High Fat Diets Break the Body Clock
Sep 7, 2021
This May Be the Underlying Cause of Obesity
When rats are fed a high fat diet, this disturbs the body clock in their brain that normally controls satiety, leading to over-eating and obesity. That’s according to new research published in The Journal of Physiology.
The number of people with obesity has nearly tripled worldwide since 1975. In England alone, 28% of adults are obese and another 36% are overweight. Obesity can lead to several other diseases such as Type 2 diabetes, heart disease, stroke, and some types of cancer.
This new research may be a cornerstone for future clinical studies that could restore the proper functioning of the body clock in the brain, to avoid overeating.
Historically, it was believed that the master body clock was only located in a part of the brain called the hypothalamus. However, further research over the years has clarified that some control of our body’s daily rhythms (hormone levels, appetite, etc.) lies in several other parts of the brain and body, including a group of neurons in the evolutionary ancient brainstem, called the dorsal vagal complex (DVC).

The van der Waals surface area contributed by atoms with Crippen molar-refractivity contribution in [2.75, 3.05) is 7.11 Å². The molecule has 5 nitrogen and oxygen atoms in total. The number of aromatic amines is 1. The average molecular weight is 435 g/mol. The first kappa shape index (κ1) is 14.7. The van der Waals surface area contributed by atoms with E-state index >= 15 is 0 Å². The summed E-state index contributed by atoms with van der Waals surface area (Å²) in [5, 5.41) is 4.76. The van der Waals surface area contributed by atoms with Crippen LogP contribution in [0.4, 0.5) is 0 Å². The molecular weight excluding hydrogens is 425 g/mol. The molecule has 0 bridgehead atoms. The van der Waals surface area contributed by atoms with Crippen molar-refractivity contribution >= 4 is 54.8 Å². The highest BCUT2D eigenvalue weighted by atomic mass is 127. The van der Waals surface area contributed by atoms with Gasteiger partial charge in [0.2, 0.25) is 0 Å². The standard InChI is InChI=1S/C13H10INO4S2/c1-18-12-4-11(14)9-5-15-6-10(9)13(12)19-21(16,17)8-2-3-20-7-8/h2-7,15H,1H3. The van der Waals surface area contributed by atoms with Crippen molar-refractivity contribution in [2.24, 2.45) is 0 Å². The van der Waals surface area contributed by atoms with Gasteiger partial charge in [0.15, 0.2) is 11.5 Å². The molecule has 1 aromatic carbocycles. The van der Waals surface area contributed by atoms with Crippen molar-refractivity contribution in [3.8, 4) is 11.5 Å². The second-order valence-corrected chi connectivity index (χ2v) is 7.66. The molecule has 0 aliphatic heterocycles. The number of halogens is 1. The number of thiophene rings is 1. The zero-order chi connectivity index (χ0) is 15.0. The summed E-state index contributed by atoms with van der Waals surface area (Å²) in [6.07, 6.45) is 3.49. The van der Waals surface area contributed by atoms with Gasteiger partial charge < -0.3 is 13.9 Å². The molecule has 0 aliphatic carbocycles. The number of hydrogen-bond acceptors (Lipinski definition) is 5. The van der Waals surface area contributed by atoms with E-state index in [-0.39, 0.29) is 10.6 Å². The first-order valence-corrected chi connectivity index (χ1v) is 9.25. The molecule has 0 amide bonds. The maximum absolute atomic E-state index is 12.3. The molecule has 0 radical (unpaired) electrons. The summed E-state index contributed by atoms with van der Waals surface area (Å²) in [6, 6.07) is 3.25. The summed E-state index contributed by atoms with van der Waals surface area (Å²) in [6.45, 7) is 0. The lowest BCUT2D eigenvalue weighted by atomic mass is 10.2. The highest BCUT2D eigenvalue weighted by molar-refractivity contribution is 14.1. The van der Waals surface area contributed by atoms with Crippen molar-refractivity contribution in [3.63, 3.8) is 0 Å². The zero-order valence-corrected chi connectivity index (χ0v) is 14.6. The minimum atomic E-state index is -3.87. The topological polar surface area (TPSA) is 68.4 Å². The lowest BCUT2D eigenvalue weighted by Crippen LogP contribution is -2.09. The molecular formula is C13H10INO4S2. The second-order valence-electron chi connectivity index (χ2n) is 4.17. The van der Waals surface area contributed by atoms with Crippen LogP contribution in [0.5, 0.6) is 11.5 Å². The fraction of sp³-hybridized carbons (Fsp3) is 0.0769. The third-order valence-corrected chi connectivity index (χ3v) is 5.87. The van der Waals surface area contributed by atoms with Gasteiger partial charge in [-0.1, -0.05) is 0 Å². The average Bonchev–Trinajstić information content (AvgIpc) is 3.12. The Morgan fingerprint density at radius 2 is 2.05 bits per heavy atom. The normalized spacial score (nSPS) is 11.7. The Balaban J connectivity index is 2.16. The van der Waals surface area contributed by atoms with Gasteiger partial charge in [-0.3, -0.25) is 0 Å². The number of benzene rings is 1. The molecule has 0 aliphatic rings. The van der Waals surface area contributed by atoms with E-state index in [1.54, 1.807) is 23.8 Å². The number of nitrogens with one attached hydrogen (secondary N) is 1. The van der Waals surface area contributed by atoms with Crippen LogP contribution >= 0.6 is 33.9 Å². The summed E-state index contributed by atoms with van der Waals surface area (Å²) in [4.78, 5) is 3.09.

Specifically, the DVC has been shown to control food intake by inducing satiety. While the human and mouse brainstem share common features, the major limitation of the study for its immediate translation to humans is that it was performed on nocturnal animals (rats). The peak of the DVC activity was observed at the end of day, which is the rest phase for rodents, but an active phase for people. Thus, it remains to be established if the phase of the brainstem clock is set to day and night, or whether it depends on patterns of rest and activity.